Mold and the Re-use of Demolition Materials

The presence of mold during construction, occupancy,or demolition of a building can have significant effects on a project’s cost, timing, and public perception. Mold is a type of fungus and is included in the same family as yeasts and mushrooms. Molds are naturally occurring microscopic organisms that are most often associated with damp, musty spaces like bathrooms, basements, and attics. Mold travels through the air as tiny spores and, if they happen to land in the appropriate (wet) environment, they can grow very quickly.


While mold plays an important role in the ecosystem, exposure to too much or the wrong type of mold can have serious health effects. “Black mold” or Stachybotrys chartarum is a greenish-black mold which has been linked to respiratory problems, severe allergic reactions, and
even neurological impairment. Accordingly, identification and abatement of mold in existing buildings and the prevention of reoccurrence during construction and demolition is necessary to prevent adverse health consequences, maintain property values, and decrease construction defect claims.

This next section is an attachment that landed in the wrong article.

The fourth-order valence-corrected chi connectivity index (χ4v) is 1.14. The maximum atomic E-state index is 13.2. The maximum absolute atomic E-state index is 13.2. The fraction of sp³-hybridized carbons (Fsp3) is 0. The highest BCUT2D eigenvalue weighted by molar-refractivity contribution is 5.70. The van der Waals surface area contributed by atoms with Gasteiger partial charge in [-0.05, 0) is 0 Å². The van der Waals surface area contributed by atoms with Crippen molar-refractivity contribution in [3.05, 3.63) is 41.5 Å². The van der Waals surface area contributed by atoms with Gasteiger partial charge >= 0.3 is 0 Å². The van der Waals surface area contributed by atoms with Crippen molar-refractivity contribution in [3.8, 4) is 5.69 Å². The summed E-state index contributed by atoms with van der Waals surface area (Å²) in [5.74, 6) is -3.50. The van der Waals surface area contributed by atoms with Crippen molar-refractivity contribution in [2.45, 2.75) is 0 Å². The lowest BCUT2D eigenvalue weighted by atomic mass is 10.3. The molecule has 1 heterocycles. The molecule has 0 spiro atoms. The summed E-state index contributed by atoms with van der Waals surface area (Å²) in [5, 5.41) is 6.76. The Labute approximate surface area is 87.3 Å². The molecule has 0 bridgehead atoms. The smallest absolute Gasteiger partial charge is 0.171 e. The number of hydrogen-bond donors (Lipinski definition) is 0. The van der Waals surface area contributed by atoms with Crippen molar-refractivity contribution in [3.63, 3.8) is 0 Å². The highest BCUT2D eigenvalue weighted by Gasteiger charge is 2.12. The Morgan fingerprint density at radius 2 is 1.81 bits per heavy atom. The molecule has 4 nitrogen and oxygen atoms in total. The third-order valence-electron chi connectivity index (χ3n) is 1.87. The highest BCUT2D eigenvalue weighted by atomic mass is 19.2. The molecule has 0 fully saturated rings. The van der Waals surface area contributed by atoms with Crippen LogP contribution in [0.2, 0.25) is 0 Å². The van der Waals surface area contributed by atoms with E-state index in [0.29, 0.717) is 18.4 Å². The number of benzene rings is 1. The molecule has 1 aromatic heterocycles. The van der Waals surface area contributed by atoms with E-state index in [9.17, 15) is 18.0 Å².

The U.S. Environmental Protection Agency (EPA) and the majority of states have developed guidelines for remediation of mold in commercial buildings and schools. In many instances, mold inspections have become common components of most private party real estate transactions as banks and insurance companies have learned the hard financial lessons associated with not checking for its presence. Mold also has been linked to Sick Building Syndrome and building occupants have sued for damages related to mold growth that allegedly caused hair loss, dizziness, vertigo, abdominal pain, respiratory distress, tinnitus (ringing in the ear), facial swelling, and severe rashes.

An article by Kimberly Hicks, Assistant Project Manager, titled 'Mold and the Re-use of Demolition Materials' appeared in the April 2010 edition of Modern Contractor Solutions magazine.

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